Royal Devon & Exeter Hospital chief executive to lead investigation into Jimmy Savile abuse claim
The Royal Devon & Exeter Hospital has announced that it will be launching an investigation into allegations that Jimmy Savile committed an offence in the city in 1970.
In a joint report released by the Metropolitan Police and the NSPCC today, titled Giving Victims A Voice, a number of hospital and hospices where Jimmy Savile is reported to have offended are identified.
One offence in 1970 is listed as occurring at Exeter Hospital, part of the Royal Devon & Exeter Hospital NHS Foundation Trust.
This would have occurred when the hospital was based in Southernhay, it moved to the present site in Heavitree in 1974 where it has since been rebuilt.
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Angela Pedder, the chief executive of the RD&E NHS Foundation Trust, has announced she will be leading an investigation into the allegations on behalf of the NHS in Devon.
A spokesman for the trust said: "NHS organisations in Devon have recently been made aware of this allegation dating back to 1970 and will continue to liaise with the Metropolitan Police in the event that any new evidence emerges."
The report shows that the earliest reported offence committed by Savile was in Manchester in 1955, and the final reported allegation was in 2009.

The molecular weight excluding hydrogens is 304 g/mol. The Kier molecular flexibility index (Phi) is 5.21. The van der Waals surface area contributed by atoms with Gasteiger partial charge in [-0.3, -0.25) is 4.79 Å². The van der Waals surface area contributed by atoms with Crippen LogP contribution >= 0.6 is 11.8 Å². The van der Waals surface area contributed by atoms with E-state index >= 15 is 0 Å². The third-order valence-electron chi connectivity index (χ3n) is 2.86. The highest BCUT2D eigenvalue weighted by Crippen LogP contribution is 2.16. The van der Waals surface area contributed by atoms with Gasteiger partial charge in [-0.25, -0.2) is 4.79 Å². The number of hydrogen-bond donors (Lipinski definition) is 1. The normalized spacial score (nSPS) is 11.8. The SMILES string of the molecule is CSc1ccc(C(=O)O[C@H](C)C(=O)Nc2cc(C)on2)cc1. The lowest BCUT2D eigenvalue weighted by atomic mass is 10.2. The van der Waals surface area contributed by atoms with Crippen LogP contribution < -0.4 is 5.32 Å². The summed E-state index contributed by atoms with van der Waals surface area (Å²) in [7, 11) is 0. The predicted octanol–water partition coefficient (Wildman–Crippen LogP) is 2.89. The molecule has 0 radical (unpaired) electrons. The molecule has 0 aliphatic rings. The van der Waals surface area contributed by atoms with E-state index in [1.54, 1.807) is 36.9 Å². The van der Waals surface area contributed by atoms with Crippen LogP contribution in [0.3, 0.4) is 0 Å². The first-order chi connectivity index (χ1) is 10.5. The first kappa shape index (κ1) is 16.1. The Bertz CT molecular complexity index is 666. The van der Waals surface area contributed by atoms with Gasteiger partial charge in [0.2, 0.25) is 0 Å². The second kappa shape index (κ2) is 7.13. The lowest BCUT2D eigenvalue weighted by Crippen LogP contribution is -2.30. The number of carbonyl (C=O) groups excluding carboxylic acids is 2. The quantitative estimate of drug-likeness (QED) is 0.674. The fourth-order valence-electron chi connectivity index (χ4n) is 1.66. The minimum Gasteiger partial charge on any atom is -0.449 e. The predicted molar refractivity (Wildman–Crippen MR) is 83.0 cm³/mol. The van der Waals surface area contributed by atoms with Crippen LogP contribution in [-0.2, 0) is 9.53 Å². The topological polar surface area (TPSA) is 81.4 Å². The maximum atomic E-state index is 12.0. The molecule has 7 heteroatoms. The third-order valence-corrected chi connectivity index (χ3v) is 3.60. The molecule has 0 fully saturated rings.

The majority of the attacks are believed to have occurred between 1966 and 1976, when he was aged between 40 and 50.
There are 34 rapes and 126 indecent acts recorded and of his victims, 73 per cent were children, with the total victim age range between eight and 47 years old at the time.
Commander Peter Spindler, head of the Met's Specialist Crime Investigations unit, said: 'It paints a stark picture emphasising the tragic consequences of when vulnerability and power collide.
"Savile's offending footprint was vast, predatory and opportunistic. He cannot face justice today but we hope this report gives some comfort to his hundreds of victims, they have been listened to and taken seriously.
The CPS has issued an apology for its "shortcomings" in its previous investigations, describing it as "a watershed moment".
Downing Street said all the organisations concerned need to properly investigate the latest allegations.
The former BBC presenter and Radio 1 DJ died aged 84 in October 2011, a year before the allegations emerged in an ITV documentary.
There is said to "no clear evidence" he operated with others but this is still being investigated
16 offences were committed at Leeds General Infirmary between 1965-1995 and 22 at Stoke Mandeville Hospital between 1965-88.
The Department of Health has said the Savile report showed the need to "learn lessons from his crimes"
Five other incidents are said to have taken place in the Devon & Cornwall policing area – four in Devon and one in Cornwall.
View the full Giving Victims A Voice report here.